I think the 3D touch feature on the handheld devices is an unintuitive move that Micro$oft would be proud of. If Apple are dropping it, it'll be for a good reason. Maybe, like the also-rumoured dropping of OLED screens, it's a cost-benefit decision. (ie more cost but with few users feeling the benefit.)

Further reading
https://mashable.com/2018/01/29/apple-3d-touch-iphone-dead-rumor

Sunday, 28 January 2018

Wot no toilet paper emoticon? (Emoji as a universal language)

Without going into the details of why I wanted a roll of TP emoji, I was amazed to discover that there isn't one - yet.

Back in the day I used to add a ;-) to avoid misunderstandings in emails and texts. But I'm in the "really???!" camp when it comes to adding a string of pictures at the end of a text or social media post.

When Craig gave that infamous demo of the iPhone X ("let's go to backup") He said something along the lines of "Here we are with the most advanced technology in a phone and you want me to make a poop sing" (I can't find the clip and get the exact quote). The technology has well and truly overtaken our real needs.

But then while looking at the page about the forthcoming toilet roll emoji it occurred to me that we're making a great job of assigning images to objects with a short code for each. We're building a dictionary of bytecodes for pictorial representations of objects.

That's incredibly efficient and has potential beyond embellishing your texts. How soon before we start adding more abstract concepts like 'week' and 'meeting', adjectives and conjunctions etc  and end up with a universal language which can be stored incredibly efficiently?

Friday, 19 January 2018

Limiting Integrity / Scrutiny's scan to a particular section of the site or directory

This is a frequently-asked question and a subject that's been on the workbench this week.

Integrity / Integrity Plus and Scrutiny allow you to set up rules which limit the scan, or prevent checking of urls matching a pattern:


The rules dialog* will shortly look as above; the dialog will appear as a sheet attached to its main window, it'll allow 'urls which contain' / 'urls which don't contain' and the 'only follow' option is gone from the first menu, leaving 'ignore', 'do not check', and 'do not follow'.

('only follow' was confusing because if you have two such rules, then it doesn't make logical sense. 'do not follow urls that don't contain' does the same job and makes sense if you have more than one.)

It's important to say that it shouldn't be necessary to use a rule such as 'do not follow urls that don't contain /mac/scrutiny'  if you are starting at peacockmedia.software/mac/scrutiny  because Integrity and Scrutiny should only follow urls at or below the 'directory' that you start at.

It's also important to note that 'not following' isn't the same as 'ignoring'. If a link appears on a page then you will see it in the link check results regardless of whether it matches your 'follow' pattern. If you only want to see urls which follow a certain pattern, use an 'ignore' rule instead.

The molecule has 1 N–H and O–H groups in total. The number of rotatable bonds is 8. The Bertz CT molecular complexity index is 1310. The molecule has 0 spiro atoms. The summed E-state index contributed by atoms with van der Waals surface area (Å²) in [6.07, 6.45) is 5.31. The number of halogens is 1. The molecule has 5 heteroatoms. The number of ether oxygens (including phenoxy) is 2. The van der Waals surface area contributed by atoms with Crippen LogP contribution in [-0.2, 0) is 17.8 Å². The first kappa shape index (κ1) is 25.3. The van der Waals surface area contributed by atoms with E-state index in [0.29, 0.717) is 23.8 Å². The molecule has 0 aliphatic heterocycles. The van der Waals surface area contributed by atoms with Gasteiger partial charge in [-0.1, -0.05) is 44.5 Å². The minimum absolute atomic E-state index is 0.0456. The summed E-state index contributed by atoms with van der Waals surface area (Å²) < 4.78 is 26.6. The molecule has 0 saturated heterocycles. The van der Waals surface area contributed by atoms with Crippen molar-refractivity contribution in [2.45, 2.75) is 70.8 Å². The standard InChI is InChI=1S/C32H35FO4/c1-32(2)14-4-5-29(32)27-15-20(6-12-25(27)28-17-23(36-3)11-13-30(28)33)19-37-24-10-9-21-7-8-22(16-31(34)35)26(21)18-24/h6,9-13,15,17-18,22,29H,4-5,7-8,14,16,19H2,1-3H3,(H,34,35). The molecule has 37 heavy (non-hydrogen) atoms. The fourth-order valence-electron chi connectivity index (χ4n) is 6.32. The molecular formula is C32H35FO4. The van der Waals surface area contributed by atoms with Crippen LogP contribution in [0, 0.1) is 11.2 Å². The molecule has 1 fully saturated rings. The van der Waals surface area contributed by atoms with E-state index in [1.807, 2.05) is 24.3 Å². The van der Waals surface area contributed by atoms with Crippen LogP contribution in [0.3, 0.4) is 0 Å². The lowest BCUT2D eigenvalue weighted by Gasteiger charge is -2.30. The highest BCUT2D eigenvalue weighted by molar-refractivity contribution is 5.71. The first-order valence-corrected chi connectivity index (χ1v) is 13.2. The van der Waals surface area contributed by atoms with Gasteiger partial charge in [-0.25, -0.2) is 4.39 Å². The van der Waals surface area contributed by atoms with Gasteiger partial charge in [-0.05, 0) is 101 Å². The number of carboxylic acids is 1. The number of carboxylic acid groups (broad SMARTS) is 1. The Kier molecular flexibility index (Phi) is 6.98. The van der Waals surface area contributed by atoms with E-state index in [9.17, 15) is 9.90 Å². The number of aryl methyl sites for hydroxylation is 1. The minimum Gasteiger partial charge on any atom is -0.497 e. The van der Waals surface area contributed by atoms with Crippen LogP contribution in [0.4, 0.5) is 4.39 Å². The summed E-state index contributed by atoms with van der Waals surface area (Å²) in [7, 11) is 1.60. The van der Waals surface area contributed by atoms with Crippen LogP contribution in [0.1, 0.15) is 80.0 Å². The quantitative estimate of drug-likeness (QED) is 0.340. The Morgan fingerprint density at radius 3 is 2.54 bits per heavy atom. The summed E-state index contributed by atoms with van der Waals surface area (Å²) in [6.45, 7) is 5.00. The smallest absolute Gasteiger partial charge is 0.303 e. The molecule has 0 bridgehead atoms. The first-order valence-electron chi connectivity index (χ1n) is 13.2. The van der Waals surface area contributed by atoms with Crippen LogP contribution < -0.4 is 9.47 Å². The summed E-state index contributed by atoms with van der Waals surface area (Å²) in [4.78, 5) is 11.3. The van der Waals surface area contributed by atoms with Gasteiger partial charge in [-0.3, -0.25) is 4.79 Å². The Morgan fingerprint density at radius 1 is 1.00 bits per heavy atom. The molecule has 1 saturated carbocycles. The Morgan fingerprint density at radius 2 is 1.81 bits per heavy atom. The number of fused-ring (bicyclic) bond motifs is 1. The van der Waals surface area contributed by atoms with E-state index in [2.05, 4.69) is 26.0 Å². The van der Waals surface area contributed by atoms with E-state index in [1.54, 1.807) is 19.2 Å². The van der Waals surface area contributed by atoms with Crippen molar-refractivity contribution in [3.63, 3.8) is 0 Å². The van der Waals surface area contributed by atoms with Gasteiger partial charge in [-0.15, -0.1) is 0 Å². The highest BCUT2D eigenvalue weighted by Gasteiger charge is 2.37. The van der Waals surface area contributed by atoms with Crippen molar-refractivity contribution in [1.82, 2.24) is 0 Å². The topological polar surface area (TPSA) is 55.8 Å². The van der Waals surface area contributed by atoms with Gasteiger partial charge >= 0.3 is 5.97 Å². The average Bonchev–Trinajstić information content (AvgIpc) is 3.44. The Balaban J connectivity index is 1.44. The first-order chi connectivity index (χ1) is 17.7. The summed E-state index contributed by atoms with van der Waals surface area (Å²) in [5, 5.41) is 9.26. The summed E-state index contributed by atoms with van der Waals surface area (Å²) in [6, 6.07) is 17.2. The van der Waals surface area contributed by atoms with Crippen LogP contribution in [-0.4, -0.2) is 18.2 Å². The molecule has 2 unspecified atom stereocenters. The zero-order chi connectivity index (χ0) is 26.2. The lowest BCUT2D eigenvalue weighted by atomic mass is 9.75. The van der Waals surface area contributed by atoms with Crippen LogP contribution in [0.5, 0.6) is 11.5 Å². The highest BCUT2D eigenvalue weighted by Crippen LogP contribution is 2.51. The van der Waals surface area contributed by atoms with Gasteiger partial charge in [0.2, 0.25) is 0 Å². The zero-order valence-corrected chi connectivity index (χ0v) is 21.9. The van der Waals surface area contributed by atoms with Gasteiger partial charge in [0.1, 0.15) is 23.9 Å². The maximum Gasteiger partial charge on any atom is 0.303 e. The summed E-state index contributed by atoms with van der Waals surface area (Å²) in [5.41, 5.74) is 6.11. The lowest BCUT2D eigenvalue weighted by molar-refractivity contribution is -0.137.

(That last statement applies to the link check results. The SEO table in Scrutiny and Sitemap table in Integrity Plus and Scrutiny should only show pages which meet your rules and appear at or below the directory you start in.)

Important note - if you're 'ignoring urls not containing'  then you probably won't be able to find broken images or linked files (unless their urls happen to match your rule's pattern). So if you have the 'images and linked files' option checked then you'll need to use a 'follow' rule rather than 'ignore'.

Protip - this has been possible for a while but not very well documented: you can use certain special characters. An asterisk to mean 'any number of any character' and a dollar sign at the end to mean 'appears at the end'. For example,  "don't check urls that contain .dmg$" will only match urls where .dmg appears at the end of the url. And peacockmedia.software/*/mac/scrutiny will match  peacockmedia.software/en/mac/scrutiny  and peacockmedia.software/fr/mac/scrutiny

Regex is not supported (yet) in these rules (though it is available in Scrutiny's site search). It's not necessary to type whole urls or to use the asterisk at the start or end of your term. By default it's a partial match, so "urls not containing /fr/mac/scrutiny" will work.


The new "urls that don't contain" functionality is in Scrutiny from v7.6.8  and should shortly be available in Integrity and Integrity plus from v6.11.14


*Years ago, these rules were called 'Blacklist / Whitelist Rules'. I'm mentioning that in case anyone searches for those terms.

Monday, 8 January 2018

Division by zero

I've just watched this video which was embedded in this Quora answer about division by zero. The video is so entertaining I had to share it. A guy is asked to perform a division by zero on his mechanical calculator. Is it dangerous? Does the machine catch fire?
I wonder whether it occurred to Charles Babbage to try this with his difference engine.

On today's computers I'm surprised that this isn't dealt with at a high or low level. An attempt to divide by zero can crash an app and it's surprisingly easy to do. Should it be necessary for a developer to have their wits about them every time they perform a division using a divisor that is a variable? And have to write an extra line to check that that variable is not set to zero?

It would perhaps be more elegant if the processor returned the largest possible number (INT_MAX or FLT_MAX etc depending on the type of the divisor). Yes, that's the wrong answer, but we're working with approximations all the time - for example,

float f = 1.0;
if (f == 1){
 // unlikely to be executed because f as a float isn't exactly 1 - it has a 'precision',
 // in terms of its bits it'll probably be 0.999999999999 or something
}

There are some very interesting philosophical points in Dave Williamson's answer. Such as the fact that infinity isn't a number. Zero is more generally considered a number, but that is questionable.

All of this inspired me to draw this:
Science Museum, year 2422. Yes, this is Babbage's original difference engine. At the unveiling, he mistakenly gave it a calculation involving a division by zero. Since he hadn't thought to put any kind of cancel button, it's been chugging away pointlessly ever since